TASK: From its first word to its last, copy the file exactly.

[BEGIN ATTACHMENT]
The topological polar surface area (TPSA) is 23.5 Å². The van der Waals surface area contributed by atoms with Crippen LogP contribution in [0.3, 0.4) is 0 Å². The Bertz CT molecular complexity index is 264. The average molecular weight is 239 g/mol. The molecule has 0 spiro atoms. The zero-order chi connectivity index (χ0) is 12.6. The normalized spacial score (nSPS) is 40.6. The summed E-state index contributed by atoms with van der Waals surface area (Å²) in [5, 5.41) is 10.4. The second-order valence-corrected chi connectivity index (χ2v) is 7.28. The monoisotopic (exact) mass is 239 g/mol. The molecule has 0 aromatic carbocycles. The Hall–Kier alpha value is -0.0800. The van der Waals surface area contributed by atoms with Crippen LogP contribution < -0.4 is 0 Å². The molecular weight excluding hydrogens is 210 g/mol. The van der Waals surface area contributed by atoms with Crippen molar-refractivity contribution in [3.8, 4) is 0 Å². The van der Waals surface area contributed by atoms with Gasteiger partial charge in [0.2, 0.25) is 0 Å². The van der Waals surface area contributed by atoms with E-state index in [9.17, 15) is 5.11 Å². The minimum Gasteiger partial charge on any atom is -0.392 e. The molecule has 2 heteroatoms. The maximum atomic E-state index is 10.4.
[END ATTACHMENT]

The topological polar surface area (TPSA) is 23.5 Å². The van der Waals surface area contributed by atoms with Crippen LogP contribution in [0.3, 0.4) is 0 Å². The Bertz CT molecular complexity index is 264. The average molecular weight is 239 g/mol. The molecule has 0 spiro atoms. The zero-order chi connectivity index (χ0) is 12.6. The normalized spacial score (nSPS) is 40.6. The summed E-state index contributed by atoms with van der Waals surface area (Å²) in [5, 5.41) is 10.4. The second-order valence-corrected chi connectivity index (χ2v) is 7.28. The monoisotopic (exact) mass is 239 g/mol. The molecule has 0 aromatic carbocycles. The Hall–Kier alpha value is -0.0800. The van der Waals surface area contributed by atoms with Crippen LogP contribution < -0.4 is 0 Å². The molecular weight excluding hydrogens is 210 g/mol. The van der Waals surface area contributed by atoms with Crippen molar-refractivity contribution in [3.8, 4) is 0 Å². The van der Waals surface area contributed by atoms with Gasteiger partial charge in [0.2, 0.25) is 0 Å². The van der Waals surface area contributed by atoms with E-state index in [9.17, 15) is 5.11 Å². The minimum Gasteiger partial charge on any atom is -0.392 e. The molecule has 2 heteroatoms. The maximum atomic E-state index is 10.4.